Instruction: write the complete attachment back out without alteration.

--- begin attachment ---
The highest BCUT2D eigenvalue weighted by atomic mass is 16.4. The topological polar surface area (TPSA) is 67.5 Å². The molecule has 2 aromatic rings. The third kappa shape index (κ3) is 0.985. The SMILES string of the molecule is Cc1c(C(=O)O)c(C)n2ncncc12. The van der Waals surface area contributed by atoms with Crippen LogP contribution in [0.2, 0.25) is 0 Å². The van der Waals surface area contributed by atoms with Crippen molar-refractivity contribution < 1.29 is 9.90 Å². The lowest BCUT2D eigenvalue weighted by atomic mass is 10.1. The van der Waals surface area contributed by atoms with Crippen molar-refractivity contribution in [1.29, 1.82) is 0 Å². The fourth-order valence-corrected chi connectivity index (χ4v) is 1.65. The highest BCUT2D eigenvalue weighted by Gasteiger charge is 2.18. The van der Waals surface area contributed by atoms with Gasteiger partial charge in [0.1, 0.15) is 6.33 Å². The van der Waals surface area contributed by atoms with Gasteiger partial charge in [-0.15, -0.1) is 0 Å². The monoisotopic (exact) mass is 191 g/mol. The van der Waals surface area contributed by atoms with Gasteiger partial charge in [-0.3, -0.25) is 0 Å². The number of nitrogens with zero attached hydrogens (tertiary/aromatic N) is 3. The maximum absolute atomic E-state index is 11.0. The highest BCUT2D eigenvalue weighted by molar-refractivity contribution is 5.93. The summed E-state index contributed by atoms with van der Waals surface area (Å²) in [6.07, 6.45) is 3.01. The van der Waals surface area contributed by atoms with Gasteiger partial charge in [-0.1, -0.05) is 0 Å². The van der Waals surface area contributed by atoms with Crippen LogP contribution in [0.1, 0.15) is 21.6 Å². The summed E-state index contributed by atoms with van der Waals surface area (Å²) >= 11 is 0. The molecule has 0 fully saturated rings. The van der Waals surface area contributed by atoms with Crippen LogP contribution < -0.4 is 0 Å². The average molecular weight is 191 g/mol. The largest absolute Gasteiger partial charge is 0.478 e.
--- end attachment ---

The highest BCUT2D eigenvalue weighted by atomic mass is 16.4. The topological polar surface area (TPSA) is 67.5 Å². The molecule has 2 aromatic rings. The third kappa shape index (κ3) is 0.985. The SMILES string of the molecule is Cc1c(C(=O)O)c(C)n2ncncc12. The van der Waals surface area contributed by atoms with Crippen LogP contribution in [0.2, 0.25) is 0 Å². The van der Waals surface area contributed by atoms with Crippen molar-refractivity contribution < 1.29 is 9.90 Å². The lowest BCUT2D eigenvalue weighted by atomic mass is 10.1. The van der Waals surface area contributed by atoms with Crippen molar-refractivity contribution in [1.29, 1.82) is 0 Å². The fourth-order valence-corrected chi connectivity index (χ4v) is 1.65. The highest BCUT2D eigenvalue weighted by Gasteiger charge is 2.18. The van der Waals surface area contributed by atoms with Gasteiger partial charge in [0.1, 0.15) is 6.33 Å². The van der Waals surface area contributed by atoms with Gasteiger partial charge in [-0.15, -0.1) is 0 Å². The monoisotopic (exact) mass is 191 g/mol. The van der Waals surface area contributed by atoms with Gasteiger partial charge in [-0.3, -0.25) is 0 Å². The number of nitrogens with zero attached hydrogens (tertiary/aromatic N) is 3. The maximum absolute atomic E-state index is 11.0. The highest BCUT2D eigenvalue weighted by molar-refractivity contribution is 5.93. The summed E-state index contributed by atoms with van der Waals surface area (Å²) in [6.07, 6.45) is 3.01. The van der Waals surface area contributed by atoms with Gasteiger partial charge in [-0.1, -0.05) is 0 Å². The van der Waals surface area contributed by atoms with Crippen LogP contribution in [0.1, 0.15) is 21.6 Å². The summed E-state index contributed by atoms with van der Waals surface area (Å²) >= 11 is 0. The molecule has 0 fully saturated rings. The van der Waals surface area contributed by atoms with Crippen LogP contribution < -0.4 is 0 Å². The average molecular weight is 191 g/mol. The largest absolute Gasteiger partial charge is 0.478 e.